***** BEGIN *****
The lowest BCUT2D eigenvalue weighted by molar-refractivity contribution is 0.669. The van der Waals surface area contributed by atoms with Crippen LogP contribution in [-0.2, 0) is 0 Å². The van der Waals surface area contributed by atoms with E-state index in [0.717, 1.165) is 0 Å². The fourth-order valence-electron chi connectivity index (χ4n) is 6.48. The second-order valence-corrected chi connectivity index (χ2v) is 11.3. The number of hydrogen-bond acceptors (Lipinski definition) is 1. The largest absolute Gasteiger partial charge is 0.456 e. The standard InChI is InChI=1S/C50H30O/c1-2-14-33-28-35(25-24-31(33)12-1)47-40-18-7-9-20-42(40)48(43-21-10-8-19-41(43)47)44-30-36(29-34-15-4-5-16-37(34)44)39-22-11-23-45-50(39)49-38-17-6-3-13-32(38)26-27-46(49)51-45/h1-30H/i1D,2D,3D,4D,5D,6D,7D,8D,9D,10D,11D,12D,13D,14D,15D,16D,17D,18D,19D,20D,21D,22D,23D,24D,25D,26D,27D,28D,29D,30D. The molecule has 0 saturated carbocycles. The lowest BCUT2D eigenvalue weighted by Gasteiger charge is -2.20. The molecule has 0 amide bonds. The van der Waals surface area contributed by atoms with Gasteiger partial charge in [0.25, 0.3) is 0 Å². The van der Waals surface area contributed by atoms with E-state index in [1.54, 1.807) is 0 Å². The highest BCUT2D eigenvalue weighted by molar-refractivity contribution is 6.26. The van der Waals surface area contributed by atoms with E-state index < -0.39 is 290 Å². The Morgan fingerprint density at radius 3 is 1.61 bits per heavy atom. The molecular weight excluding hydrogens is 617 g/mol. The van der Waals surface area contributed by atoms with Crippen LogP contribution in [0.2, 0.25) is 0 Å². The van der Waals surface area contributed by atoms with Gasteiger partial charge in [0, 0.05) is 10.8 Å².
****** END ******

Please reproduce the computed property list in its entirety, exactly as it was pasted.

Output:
The lowest BCUT2D eigenvalue weighted by molar-refractivity contribution is 0.669. The van der Waals surface area contributed by atoms with Crippen LogP contribution in [-0.2, 0) is 0 Å². The van der Waals surface area contributed by atoms with E-state index in [0.717, 1.165) is 0 Å². The fourth-order valence-electron chi connectivity index (χ4n) is 6.48. The second-order valence-corrected chi connectivity index (χ2v) is 11.3. The number of hydrogen-bond acceptors (Lipinski definition) is 1. The largest absolute Gasteiger partial charge is 0.456 e. The standard InChI is InChI=1S/C50H30O/c1-2-14-33-28-35(25-24-31(33)12-1)47-40-18-7-9-20-42(40)48(43-21-10-8-19-41(43)47)44-30-36(29-34-15-4-5-16-37(34)44)39-22-11-23-45-50(39)49-38-17-6-3-13-32(38)26-27-46(49)51-45/h1-30H/i1D,2D,3D,4D,5D,6D,7D,8D,9D,10D,11D,12D,13D,14D,15D,16D,17D,18D,19D,20D,21D,22D,23D,24D,25D,26D,27D,28D,29D,30D. The molecule has 0 saturated carbocycles. The lowest BCUT2D eigenvalue weighted by Gasteiger charge is -2.20. The molecule has 0 amide bonds. The van der Waals surface area contributed by atoms with Gasteiger partial charge in [0.25, 0.3) is 0 Å². The van der Waals surface area contributed by atoms with E-state index in [1.54, 1.807) is 0 Å². The highest BCUT2D eigenvalue weighted by molar-refractivity contribution is 6.26. The van der Waals surface area contributed by atoms with E-state index < -0.39 is 290 Å². The Morgan fingerprint density at radius 3 is 1.61 bits per heavy atom. The molecular weight excluding hydrogens is 617 g/mol. The van der Waals surface area contributed by atoms with Crippen LogP contribution in [0.2, 0.25) is 0 Å². The van der Waals surface area contributed by atoms with Gasteiger partial charge in [0, 0.05) is 10.8 Å².